Dawson Knox

NFL Restructures: Mahomes, Chiefs, Allen, Bills, Broncos, Browns, Martin, Cowboys

Completing a Marquise Brown signing after franchise-tagging L’Jarius Sneed, the Chiefs were able to find room due to once again taking advantage of Patrick Mahomes‘ unique contract. Kansas City created $21.6MM in cap space by restructuring the three-time Super Bowl MVP’s contract, ESPN’s Adam Schefter tweets. The Chiefs have gone to this well twice before, making the move in 2021 and 2023 to create cap room. The team reworked Mahomes’ deal in September 2023, following the QB market moving well beyond the Missouri-based superstar’s $45MM AAV, by moving guaranteed money around. But the extension still runs through 2031, giving the team room to maneuver here. Even with the Sneed tag on the books — ahead of a potential trade — the Chiefs hold more than $15MM in cap space as of Friday afternoon.

Here is the latest on the restructure front:

  • After the Bills made a few high-profile cuts last week, they restructured their centerpiece player’s deal this week. Buffalo created $16.7MM in cap space by restructuring Josh Allen‘s deal, Field Yates of ESPN.com tweets. This merely moved Allen’s 2024 cap charge down to $30.4MM. No void years are on Allen’s $43MM-per-year extension, but monster cap numbers in 2026 and ’27 ($63.9MM, $56.9MM) will need to be addressed. Allen’s deal runs through 2028. The Bills also adjusted Dawson Knox‘s contract to create cap space, per ESPN’s Jeremy Fowler.
  • The Broncos may be preparing to take the bigger Russell Wilson dead money hit this year as opposed to in 2025. Though, the final number has not yet emerged. The team has created considerable cap space as of late, releasing Justin Simmons and trading Jerry Jeudy. The Broncos also restructured the contracts of 2023 UFA pickups Zach Allen and Ben Powers, per Yates, creating nearly $20MM in cap room.
  • The Cowboys reorganized Zack Martin‘s deal recently, according to ESPN’s Todd Archer, who indicates the move created roughly $13MM in cap space. To end Martin’s holdout last year, Dallas provided considerable guarantees over the final two years of the All-Pro guard’s six-year deal. That contract now features four void years. If the Cowboys do not extend Martin before the 2025 league year, they would be staring at a $24.5MM dead money blow.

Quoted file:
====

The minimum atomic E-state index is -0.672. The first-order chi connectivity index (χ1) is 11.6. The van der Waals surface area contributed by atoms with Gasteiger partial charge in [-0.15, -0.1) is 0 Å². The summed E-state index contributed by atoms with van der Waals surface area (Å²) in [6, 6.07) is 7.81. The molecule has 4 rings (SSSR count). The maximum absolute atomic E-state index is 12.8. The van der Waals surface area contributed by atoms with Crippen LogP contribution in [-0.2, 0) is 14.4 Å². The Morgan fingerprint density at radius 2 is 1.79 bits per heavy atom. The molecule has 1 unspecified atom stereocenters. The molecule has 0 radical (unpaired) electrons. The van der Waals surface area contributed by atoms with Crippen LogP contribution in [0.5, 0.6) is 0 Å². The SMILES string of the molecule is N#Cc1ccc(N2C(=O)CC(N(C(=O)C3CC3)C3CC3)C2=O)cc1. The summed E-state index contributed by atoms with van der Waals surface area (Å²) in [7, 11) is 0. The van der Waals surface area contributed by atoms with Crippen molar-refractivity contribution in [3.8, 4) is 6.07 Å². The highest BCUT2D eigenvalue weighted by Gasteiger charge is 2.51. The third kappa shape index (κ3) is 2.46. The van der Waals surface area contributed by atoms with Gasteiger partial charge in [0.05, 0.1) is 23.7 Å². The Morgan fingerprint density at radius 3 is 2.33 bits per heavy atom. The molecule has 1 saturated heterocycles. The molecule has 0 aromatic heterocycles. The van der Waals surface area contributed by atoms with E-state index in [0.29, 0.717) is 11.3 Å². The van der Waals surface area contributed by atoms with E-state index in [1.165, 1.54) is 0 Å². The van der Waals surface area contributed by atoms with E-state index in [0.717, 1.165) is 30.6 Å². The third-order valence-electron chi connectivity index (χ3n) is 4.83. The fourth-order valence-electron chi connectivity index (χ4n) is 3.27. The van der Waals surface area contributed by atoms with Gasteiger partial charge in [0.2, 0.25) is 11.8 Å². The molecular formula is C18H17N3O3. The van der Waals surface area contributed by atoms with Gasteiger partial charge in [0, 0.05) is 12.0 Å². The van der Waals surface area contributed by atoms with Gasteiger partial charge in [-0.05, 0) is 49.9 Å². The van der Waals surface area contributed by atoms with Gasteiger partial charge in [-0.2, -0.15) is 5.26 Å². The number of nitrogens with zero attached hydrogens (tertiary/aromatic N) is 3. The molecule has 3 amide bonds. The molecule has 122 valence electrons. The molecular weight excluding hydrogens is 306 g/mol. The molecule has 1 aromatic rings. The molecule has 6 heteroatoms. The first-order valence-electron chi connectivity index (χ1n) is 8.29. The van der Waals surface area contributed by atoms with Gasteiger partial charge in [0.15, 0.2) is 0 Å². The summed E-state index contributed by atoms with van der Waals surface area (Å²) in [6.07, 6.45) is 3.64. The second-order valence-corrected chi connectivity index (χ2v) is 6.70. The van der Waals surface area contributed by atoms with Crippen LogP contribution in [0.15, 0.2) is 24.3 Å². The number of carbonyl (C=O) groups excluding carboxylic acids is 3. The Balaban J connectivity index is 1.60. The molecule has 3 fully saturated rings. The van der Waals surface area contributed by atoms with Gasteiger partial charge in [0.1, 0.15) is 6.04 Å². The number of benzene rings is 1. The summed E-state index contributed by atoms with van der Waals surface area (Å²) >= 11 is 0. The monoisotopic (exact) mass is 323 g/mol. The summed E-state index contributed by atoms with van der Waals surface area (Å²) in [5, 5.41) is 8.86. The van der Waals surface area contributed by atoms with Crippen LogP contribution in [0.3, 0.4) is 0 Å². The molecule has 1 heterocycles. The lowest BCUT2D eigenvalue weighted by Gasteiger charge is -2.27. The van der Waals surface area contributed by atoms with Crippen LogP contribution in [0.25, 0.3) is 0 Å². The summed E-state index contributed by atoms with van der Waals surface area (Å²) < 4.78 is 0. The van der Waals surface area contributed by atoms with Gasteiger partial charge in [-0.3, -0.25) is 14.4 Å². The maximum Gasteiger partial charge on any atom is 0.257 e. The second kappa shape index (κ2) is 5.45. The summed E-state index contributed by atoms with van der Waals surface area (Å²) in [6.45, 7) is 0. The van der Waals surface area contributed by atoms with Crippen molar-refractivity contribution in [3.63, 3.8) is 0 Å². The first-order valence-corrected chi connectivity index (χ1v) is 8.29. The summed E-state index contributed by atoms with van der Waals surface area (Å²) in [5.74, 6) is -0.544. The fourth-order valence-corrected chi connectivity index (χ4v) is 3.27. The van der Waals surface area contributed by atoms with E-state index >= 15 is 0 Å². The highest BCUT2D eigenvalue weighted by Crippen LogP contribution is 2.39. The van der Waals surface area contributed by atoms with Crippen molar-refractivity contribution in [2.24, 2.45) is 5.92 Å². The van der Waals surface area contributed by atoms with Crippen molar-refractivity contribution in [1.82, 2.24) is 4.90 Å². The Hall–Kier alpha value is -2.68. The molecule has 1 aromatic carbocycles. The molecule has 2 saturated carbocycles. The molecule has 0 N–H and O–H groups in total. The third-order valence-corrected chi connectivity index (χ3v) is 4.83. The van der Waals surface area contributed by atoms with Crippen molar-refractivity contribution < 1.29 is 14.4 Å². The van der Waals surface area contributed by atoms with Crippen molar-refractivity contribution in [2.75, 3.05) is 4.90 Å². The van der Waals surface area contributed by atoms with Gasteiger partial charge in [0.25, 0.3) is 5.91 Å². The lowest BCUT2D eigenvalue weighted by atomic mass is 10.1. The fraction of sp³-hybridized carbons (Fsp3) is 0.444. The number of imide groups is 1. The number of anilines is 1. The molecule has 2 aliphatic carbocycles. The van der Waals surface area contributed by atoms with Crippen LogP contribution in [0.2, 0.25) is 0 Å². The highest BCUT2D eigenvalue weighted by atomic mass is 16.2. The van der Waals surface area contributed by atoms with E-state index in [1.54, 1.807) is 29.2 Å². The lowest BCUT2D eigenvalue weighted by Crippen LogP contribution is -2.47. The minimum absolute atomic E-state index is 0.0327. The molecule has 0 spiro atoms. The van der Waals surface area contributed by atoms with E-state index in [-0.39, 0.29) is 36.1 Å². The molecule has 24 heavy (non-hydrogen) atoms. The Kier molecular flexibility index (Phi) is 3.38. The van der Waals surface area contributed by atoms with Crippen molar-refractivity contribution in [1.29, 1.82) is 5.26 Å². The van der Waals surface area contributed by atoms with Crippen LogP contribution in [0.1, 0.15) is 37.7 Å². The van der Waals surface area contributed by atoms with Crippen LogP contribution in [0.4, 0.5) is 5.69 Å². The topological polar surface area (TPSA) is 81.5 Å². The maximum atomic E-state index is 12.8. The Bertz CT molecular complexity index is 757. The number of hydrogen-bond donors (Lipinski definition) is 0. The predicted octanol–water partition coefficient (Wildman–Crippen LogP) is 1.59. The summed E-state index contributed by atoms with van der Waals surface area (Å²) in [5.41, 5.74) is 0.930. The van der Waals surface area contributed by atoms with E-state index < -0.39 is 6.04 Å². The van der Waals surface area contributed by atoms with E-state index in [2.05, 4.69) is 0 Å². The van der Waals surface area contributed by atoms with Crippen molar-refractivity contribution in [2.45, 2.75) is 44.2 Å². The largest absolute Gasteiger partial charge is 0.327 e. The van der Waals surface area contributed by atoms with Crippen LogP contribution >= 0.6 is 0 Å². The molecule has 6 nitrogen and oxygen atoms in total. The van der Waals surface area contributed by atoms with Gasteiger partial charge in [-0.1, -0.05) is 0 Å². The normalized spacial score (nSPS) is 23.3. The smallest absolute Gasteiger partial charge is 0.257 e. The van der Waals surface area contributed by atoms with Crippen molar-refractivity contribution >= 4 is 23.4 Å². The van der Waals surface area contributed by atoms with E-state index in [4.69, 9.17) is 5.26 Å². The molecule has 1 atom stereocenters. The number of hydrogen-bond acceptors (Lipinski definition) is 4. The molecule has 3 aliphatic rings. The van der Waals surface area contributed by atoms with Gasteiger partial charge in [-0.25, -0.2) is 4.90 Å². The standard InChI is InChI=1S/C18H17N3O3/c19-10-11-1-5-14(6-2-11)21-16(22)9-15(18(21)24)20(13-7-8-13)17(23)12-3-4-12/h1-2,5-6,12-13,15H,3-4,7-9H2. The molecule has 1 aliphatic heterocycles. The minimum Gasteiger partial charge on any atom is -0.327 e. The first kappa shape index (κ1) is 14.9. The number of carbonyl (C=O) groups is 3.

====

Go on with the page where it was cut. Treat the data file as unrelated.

• Jedrick Wills will check in here, even though he is not on a veteran contract. The Browns restructured their left tackle’s fifth-year option, per NFL.com’s Tom Pelissero. The move created more than $10MM in cap space. Cleveland tacked four void years onto Wills’ deal. If the team does not re-sign him before the 2025 league year, it incurs an $11.8MM dead money bill. The Browns also turned to Jerry Jeudy‘s fifth-year option, which the team recently acquired from the Broncos, to create more than $10MM in space, Yates adds. The team likely used the same void years-based structure with the wide receiver’s option.

Bills Activate TE Dawson Knox From IR

Set to enter their second juggernaut matchup in a row, the Bills will be getting a reinforcement to their offensive unit. Tight end Dawson Knox has officially been activated off of injured reserve and should be available this weekend against the Chiefs. In order to make room on the active roster, Buffalo has waived veteran linebacker A.J. Klein.

Klein was signed to the active roster back in mid-October, after spending some time on the practice squad, and has been a bit of a nonfactor this year. Since being promoted, Klein has only appeared in two games, serving special teams duty in both contests.